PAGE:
I hate saying this not just because I really want this movie to be competent through-and-through but because this movie was Jenkins’s passion project. Sometimes, giving a small-time director a blockbuster really works; just look at Christopher Nolan and Batman Begins. Here, it works only in part. With its charming and aspirational hero and thoughtful commentaries on the human condition, the ingredients are there for this to be not only the DCEU’s first good movie but one of the greatest superhero movies ever; alas, its mediocre execution prevents it from being either of those movies.

GALAXY QUEST (1999) – T.’s Take

galaxy quest

As the popular opinion goes, the poignant, suspenseful, and quotable Star Trek II: The Wrath of Khan is the best Star Trek movie, more worthy of being considered Star Trek‘s cinematic debut than the 2001-esque snoozefest that is Star Trek: The Motion[less] Picture. With that said, it’s a movie based on an episodic premise that can’t be defined by a singular story; it does a fine job at introducing newcomers to the iconic U.S.S. Enterprise crew, but the complex backstory regarding the feud with the titular villain who originated in the TV series leaves a feeling that newcomers would be missing something. While I still think The Wrath of Khan is a masterful Star Trek story, I think Galaxy Quest makes for a more accessible and cinematic Star Trek story.

Of course, Galaxy Quest is not actually Star Trek but a parody and satire of Star Trek and its fandom, centered around the washed out cast of a campy cult science-fiction show who, due to their characters being confused by an alien race for the real deal, are taken on an actual space adventure. The casting is brilliant, not limited to Tim Allen as the arrogant actor behind the captain, Sigourney Weaver as the exasperated actress behind the pointless eye candy, Alan Rickman as the resentful actor behind the alien officer, and Sam Rockwell as the one-time extra who circumstantially lives in fear of getting killed like he did on the show. The aliens in question, the Thermians, are hilarious in their attempts at mimicking humanity, though their silly antics can be so over the top that they take the film down from being genius to being merely clever.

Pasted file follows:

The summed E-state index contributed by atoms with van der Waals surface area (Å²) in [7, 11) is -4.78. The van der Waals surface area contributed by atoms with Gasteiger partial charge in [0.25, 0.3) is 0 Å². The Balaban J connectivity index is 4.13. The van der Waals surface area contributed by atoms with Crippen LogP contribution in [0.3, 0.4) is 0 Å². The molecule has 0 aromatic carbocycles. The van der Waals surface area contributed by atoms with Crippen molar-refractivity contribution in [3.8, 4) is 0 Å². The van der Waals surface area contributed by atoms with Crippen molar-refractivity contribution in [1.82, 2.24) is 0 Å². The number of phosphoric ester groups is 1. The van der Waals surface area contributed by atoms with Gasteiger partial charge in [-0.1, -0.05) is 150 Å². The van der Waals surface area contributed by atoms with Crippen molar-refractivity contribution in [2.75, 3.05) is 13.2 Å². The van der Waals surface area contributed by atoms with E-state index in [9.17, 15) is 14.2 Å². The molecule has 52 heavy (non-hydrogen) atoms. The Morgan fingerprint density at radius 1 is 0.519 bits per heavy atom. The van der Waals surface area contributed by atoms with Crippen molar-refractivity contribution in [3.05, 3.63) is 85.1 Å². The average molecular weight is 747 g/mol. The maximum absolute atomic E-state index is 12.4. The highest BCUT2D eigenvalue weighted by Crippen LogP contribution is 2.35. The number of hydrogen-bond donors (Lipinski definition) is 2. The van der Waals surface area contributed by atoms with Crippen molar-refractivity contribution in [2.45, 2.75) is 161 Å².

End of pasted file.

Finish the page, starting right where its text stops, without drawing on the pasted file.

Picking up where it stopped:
Still, the laughs hit hard, and there’s some genuine heart to the story. Plus, it ends up becoming any fandom’s wish fulfillment fantasy where the knowledge gained from obsessing over a piece of fiction gets put to good use, not that the circumstances under which such unhealthy obsession is vindicated are realistic. It homages as much as it pokes fun, and it’s arguably a better cinematic Star Trek reboot than the actual cinematic Star Trek reboot. Of course, why it works cinematically is because it’s a standalone premise that doesn’t naturally call for a sequel. If it’s not the best “Star Trek” movie period, then it’s the one “Star Trek” movie that can be enjoyed by absolutely anyone, whether as a sendup of Star Trek or as its own sci-fi comedy.


terminator 2

Terminator 2: Judgement Day may be enjoying a 3D re-release at the moment, but I’m not as enthusiastic about the film than I am for how cool its title is (I mean, it’s like it was made to be proclaimed by that 90s movie trailer narrator). My affinity for The Terminator—a harrowing but gripping sci-fi horror—over T2 should be the other way around since the more action-oriented T2 is more my type of movie. Alas, I wish there weren’t a “but” to every praise I can give the so-called “greatest action movie ever made”.

Due to the life circumstances of Sarah Connor, the protagonist of The Terminator who was hunted by the titular cyborg, and her tween son John Connor, the predicted destroyer of the eventually domineering A.I. Skynet, it makes sense that they wouldn’t be acting like the most likable people, but part of said circumstances is that they’re surrounded by nasty people—the asylum workers who torment Sarah, John’s uptight foster parents…—who make the script’s humanistic sentiments less than persuasive.

The human element gets easier to root for as the story moves along, with a couple of effectively powerful moments, though it eventually gets drowned out by spectacle. It doesn’t help that the heartfelt relationship between the good Schwarzenegger terminator (as opposed to the evil liquid metal terminator) and John Connor is cynically made out to be some kind of father/son bond where it’s actually a high tech dog/owner bond.

T2 is certainly one of the most influential films of modern cinema, making way for superior Terminator homages like Star Trek: First Contact and X-Men: Days of Future Past; its blending of practical effects and groundbreaking CGI, which led the way for Jurassic Park, is still impressive to this day. Alas, all of this is more impressive on a technical level than it is engaging on a narrative level. If it’s not actually as mean spirited and overblown as it seems to me, it’s still unnecessary—a glorified rehash of its superior predecessor, which, despite its at times more gratuitous material, has a much more sympathetic human element to care for the whole way through.